Numbers can be palindromes

Palindromes and Prime Numbers

(a very special relationship)

All natural numerical values ​​that can be written in a b-adic number system as a complete (even number of digits) palindromic number> 11 are divisible by (b + 1) [corresponds to 11] (see also divisibility rules). This is easy to prove because the alternating cross sum of a complete palindrome number always results in "zero". Prime numbers can therefore only be palindromic numbers> 11 if they are incomplete (odd number of digits) (including voluntary palindromic numbers).

A special form of these prime numbers are the Mersenne prime numbers, because in the dual system they only consist of the digits "1".

To determine peculiarities and rules, I wrote a program with which I examined the number range from 1 to 100000 for palindromic numbers in all meaningful b-adic number systems.

There are numbers that are not written as a palindromic number> 11 in any b-adic number system.
Here is the list of these numbers, all of which are prime:
Strictly non-palindromic numbers

All numbers that are written as incomplete palindromic numbers in b-adic number systems are prime numbers or the squares of prime numbers. In the number range up to 100000 this applies to all numerical values, with exception the number (3 ^ 2) = 9. The 9 in the dual system is 1001 and thus a complete palindrome number.

Among the prime numbers that cannot be written as palindromic numbers in any b-adic number system (conditions mentioned above), there are also the following prime number twins:
Non-palindromic prime twins

The number 83160 becomes in 132 b-adic number systems written as a palindrome number and is therefore the Palindromic number in the range up to 100,000.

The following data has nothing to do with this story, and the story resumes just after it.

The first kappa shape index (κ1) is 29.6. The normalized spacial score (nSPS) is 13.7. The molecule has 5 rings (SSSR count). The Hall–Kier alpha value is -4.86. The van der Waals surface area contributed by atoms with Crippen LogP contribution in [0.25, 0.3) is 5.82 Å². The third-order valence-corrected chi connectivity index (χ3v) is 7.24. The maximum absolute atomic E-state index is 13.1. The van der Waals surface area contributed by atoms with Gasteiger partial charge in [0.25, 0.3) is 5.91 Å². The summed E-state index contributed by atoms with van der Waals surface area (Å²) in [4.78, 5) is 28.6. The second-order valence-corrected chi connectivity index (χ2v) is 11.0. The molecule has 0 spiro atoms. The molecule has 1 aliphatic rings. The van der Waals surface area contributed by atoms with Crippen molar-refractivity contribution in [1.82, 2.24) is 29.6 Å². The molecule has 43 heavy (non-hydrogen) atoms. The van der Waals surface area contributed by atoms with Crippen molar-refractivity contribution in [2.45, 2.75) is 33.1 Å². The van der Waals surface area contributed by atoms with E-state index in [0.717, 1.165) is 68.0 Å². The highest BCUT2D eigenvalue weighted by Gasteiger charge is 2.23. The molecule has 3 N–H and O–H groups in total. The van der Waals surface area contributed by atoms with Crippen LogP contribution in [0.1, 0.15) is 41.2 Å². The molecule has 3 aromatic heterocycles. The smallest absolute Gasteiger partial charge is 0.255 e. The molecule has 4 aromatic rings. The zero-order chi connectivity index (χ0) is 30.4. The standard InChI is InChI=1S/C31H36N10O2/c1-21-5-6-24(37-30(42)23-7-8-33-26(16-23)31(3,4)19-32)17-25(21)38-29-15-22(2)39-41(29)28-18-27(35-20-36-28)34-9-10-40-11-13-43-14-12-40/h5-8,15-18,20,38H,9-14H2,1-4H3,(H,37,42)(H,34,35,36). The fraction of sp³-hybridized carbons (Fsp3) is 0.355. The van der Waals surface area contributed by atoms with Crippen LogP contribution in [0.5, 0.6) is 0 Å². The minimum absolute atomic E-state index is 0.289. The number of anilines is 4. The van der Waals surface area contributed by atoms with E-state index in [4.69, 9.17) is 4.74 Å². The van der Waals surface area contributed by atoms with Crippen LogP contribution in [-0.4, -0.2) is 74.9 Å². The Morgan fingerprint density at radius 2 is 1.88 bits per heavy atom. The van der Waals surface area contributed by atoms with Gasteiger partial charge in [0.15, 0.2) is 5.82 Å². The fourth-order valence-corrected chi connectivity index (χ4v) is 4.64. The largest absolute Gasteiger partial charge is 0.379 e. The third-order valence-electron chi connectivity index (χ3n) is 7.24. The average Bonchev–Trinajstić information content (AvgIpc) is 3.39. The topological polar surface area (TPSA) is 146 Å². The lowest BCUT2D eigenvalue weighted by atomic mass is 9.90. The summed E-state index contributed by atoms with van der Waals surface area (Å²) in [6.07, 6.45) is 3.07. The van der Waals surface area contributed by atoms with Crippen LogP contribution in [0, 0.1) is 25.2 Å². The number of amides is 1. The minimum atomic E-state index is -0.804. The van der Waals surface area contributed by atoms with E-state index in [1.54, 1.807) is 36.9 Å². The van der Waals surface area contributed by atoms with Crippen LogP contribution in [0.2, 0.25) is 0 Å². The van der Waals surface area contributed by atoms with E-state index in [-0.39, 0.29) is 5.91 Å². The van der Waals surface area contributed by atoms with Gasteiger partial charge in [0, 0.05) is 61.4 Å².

A list shows how often numerical values ​​are written as palindromic numbers in b-adic number systems:
Frequencies of the multiple palindromic numbers

The complete list of all numbers up to 100,000 is available for download here:
(Attention - the packed text file is approx. 3 MB in size!)
Full text of the analysis


The further evaluations in the number range up to 10 million resulted in:


The prime numbers with the most palindromes in b-adic number systems have 21 bases in which they are a palindrome.
These four numbers are:
5654881 9168161 8996401 9189181

It is noticeable that many multiple palindromic primes end with the digit 1. This is also the case with the notation in many other b-adic number systems!

The largest gap between two non-palindromic primes is 146 primes.
This area is listed here:

The English term for the non-palindromic numbers is:
Strictly non-palindromic numbers in German Strictly non-palindromic number.
Read more about this on Wikipedia.

Evaluations up to 50 million:

Results up to 50 000 000

The prime number 41081041 is the smallest number that is a palindrome in 32 bases. In the spelling of all b-adic number systems, up to the hexadecimal system, this prime number ends with a 1.


Evaluations up to 1 billion:
Results up to 1 billion

Tuple (related sequences of "strictly non-palindromic primes" without palindromic primes in between)

Last change: December 31, 2010